Synchronous data for every feature, depicted in Table 1
, have been extracted from all sensors. Several tasks, like regression over Elo
ratings or over the time needed to perform a task, could be addressed using these data. Among them, we chose to analyze a classification problem that can be interpreted by a human: Is it possible, by the use of gaze, body and/or facial emotion features, to detect if a chess player is an expert or not? This problem is used as example to obtain a first validation of our data relevancy. It is correlated with whether a chess player is challenging beyond his abilities or not. This section presents unimodal and multimodal analysis of extracted features to determine chess expertise of players. Only the data recorded for the 11 N-Check-Mate tasks are considered here, outcomes for participants are presented in Table 2
4.2. Statistical Classification and Features Selection
To demonstrate the potential benefit of a multimodal approach, a supervised machine learning algorithm has been used to quantify accuracy of different modalities for classification.
Support Vector Machines (SVM) have been built for each modality and for each possible combination of modalities. For this purpose, we computed statistical analysis in respect to the nature of our data: discrete (count, duration) or continuous (mean, variance, standard deviation) over our features of interest. Giving us a total of 3 features for the gaze modality, 30 for the emotion modality and 14 for body modality. (see Table 3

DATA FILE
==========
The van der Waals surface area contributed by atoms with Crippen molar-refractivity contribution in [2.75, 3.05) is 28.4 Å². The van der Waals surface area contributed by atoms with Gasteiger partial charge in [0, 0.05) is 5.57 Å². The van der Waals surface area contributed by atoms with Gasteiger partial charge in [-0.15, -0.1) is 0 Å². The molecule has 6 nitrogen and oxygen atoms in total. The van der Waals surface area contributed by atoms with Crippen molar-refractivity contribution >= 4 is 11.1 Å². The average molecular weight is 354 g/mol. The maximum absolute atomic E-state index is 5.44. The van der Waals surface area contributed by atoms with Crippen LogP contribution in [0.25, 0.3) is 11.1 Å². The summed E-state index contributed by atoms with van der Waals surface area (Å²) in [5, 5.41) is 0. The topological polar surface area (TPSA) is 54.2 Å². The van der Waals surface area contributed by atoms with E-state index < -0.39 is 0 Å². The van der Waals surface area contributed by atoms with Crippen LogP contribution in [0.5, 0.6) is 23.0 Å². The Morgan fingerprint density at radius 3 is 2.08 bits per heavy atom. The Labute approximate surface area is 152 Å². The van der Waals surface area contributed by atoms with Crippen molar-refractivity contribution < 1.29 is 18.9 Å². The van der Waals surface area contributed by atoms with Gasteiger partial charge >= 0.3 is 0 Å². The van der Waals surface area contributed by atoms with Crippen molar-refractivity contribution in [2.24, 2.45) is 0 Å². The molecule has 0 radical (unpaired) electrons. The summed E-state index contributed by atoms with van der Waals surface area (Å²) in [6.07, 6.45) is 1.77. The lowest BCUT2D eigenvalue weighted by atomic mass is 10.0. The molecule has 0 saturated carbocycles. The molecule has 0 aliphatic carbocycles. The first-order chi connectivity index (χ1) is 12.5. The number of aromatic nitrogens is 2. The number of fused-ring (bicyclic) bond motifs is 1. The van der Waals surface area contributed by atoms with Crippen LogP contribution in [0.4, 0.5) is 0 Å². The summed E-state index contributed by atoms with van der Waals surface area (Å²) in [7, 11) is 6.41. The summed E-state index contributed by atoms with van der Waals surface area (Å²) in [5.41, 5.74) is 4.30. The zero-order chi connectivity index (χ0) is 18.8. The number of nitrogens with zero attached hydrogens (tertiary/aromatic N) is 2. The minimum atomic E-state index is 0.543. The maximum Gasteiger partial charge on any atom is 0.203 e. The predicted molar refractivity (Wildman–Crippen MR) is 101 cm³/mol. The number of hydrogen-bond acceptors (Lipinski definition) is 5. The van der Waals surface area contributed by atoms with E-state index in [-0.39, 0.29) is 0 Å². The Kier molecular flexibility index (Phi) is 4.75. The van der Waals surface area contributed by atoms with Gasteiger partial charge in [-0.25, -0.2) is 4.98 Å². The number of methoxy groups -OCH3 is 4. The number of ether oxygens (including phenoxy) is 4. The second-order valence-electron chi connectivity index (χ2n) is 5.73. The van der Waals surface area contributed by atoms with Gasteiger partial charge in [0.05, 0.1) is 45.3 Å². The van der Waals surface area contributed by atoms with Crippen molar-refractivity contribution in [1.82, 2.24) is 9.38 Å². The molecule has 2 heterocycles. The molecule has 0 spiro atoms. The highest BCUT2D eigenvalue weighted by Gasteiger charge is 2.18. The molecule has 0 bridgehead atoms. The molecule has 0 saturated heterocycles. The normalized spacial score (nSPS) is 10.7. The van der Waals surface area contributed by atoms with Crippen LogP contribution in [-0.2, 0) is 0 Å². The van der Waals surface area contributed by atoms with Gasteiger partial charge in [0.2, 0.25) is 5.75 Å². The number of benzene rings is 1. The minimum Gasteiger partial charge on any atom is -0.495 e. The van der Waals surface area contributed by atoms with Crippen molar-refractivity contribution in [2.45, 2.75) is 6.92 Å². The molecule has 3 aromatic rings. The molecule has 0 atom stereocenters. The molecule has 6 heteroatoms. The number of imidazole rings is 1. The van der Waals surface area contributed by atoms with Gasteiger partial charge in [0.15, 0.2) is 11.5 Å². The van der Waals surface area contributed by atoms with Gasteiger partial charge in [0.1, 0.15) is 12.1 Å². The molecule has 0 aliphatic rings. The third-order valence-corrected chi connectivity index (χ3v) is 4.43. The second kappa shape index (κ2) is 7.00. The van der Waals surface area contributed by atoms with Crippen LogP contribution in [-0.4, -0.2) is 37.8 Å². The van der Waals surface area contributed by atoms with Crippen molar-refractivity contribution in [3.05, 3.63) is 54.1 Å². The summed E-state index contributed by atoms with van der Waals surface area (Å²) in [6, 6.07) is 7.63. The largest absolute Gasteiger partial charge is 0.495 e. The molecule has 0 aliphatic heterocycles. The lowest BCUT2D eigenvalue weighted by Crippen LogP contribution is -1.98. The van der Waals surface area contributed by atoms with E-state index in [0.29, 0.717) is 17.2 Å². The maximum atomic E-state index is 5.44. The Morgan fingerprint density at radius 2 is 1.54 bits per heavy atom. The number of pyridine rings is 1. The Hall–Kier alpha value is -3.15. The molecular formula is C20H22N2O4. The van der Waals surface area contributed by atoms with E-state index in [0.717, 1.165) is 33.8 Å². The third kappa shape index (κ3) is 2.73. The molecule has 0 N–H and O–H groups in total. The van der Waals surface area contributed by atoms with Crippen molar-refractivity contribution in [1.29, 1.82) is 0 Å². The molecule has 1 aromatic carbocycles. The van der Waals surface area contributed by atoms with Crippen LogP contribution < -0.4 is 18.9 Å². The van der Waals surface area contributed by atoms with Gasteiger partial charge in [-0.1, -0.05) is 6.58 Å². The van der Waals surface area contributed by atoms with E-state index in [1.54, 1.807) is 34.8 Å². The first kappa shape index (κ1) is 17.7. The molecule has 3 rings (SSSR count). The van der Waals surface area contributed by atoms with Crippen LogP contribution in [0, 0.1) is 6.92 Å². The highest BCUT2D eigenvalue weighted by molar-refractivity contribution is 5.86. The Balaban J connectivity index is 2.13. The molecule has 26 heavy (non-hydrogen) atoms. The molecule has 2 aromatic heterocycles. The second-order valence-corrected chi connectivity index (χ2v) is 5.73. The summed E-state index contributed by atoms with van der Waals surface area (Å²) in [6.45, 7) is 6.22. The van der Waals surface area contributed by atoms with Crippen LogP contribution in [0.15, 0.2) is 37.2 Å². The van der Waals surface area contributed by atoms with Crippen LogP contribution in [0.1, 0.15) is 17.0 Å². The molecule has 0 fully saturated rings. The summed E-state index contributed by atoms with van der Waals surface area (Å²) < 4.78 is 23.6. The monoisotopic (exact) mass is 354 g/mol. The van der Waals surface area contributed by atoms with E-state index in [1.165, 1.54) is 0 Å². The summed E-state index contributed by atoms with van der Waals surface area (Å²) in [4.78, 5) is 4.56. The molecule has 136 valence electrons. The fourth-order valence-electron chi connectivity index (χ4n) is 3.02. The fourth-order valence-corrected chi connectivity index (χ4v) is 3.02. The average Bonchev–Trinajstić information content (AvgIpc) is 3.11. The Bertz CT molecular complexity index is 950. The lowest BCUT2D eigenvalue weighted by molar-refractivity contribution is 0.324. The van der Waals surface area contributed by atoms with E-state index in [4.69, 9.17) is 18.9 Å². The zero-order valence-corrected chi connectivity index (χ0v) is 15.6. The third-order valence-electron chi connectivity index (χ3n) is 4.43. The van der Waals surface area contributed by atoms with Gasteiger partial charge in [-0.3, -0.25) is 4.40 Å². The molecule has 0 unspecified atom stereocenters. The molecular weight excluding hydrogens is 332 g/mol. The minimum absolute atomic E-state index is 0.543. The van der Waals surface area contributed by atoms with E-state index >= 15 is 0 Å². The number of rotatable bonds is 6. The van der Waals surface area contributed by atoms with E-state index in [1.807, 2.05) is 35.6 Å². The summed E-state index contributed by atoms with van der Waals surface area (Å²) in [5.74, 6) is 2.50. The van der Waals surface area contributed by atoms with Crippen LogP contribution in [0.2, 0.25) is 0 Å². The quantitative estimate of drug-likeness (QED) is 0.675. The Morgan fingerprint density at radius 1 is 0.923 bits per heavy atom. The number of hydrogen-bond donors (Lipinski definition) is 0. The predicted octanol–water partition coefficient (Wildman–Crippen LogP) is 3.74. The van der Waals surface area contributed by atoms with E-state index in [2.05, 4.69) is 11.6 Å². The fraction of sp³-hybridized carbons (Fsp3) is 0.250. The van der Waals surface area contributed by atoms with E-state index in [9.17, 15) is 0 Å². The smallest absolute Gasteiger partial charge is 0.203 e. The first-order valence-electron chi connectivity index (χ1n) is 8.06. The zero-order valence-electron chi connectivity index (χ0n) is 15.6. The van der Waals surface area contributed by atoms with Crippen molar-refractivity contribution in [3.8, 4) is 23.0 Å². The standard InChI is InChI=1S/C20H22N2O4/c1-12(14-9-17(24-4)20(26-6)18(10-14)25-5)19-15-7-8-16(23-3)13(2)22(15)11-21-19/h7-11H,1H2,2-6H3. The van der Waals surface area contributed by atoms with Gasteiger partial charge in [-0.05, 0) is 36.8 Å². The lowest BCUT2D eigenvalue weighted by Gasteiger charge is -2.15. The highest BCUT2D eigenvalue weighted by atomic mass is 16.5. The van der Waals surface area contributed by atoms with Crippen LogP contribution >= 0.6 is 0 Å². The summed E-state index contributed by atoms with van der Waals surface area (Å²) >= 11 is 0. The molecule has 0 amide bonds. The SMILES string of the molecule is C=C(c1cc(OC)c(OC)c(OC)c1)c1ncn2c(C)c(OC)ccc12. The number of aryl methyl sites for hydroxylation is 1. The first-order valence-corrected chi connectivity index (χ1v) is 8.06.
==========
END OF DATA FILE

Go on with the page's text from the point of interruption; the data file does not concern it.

). Then, we constructed input samples as the following: one input sample would be the instantiation of one participant for one particular task, given a total number of 23 × 11 = 253 input samples.
A 10-fold stratified cross-validation procedure has been used on every SVM to compute their accuracy. An exhausting grid search over different set of hyper parameters is used to explore and find the best parameters for each SVM to consider. Two grids were explored, one kernel and one kernel. The C parameter for both kernels took values in and the for kernel ranged in . To compute accuracy for one SVM, each stratification is randomly shuffled before splitting into batches and before computing accuracy. This process is repeated 100 times and the final accuracy for the SVM is the average of all randomly shuffled stratification.
Accuracy results over all features are depicted in the first line of Table 4
. First observation is that emotion and body modalities reached good accuracies,
respectively, confirming that theses features capture relevant information. Gaze modality performed less than expected, only
, this could be explained by the way the metric have been chosen. Indeed, we decided first to analyze fixations for only 2 AOIs without considering scan path order. More work has to been performed to improve gaze interpretation.
Secondly, modality fusion varied between and for any possible combination which is less than a unimodal approach. To perform expertise classification, one might be tempted to choose only body or emotions features. However, a system relying on a unique modality may face unreliable or noisy data in real life conditions. For example, an emotion detection can not be performed if there is occlusions in front of the subject head. Being able to rely on multi modalities to build a robust system is essential. Now, as several features characterize each modality and our system takes into account 47 features, we propose to evaluate the most relevant for the expertise classification task.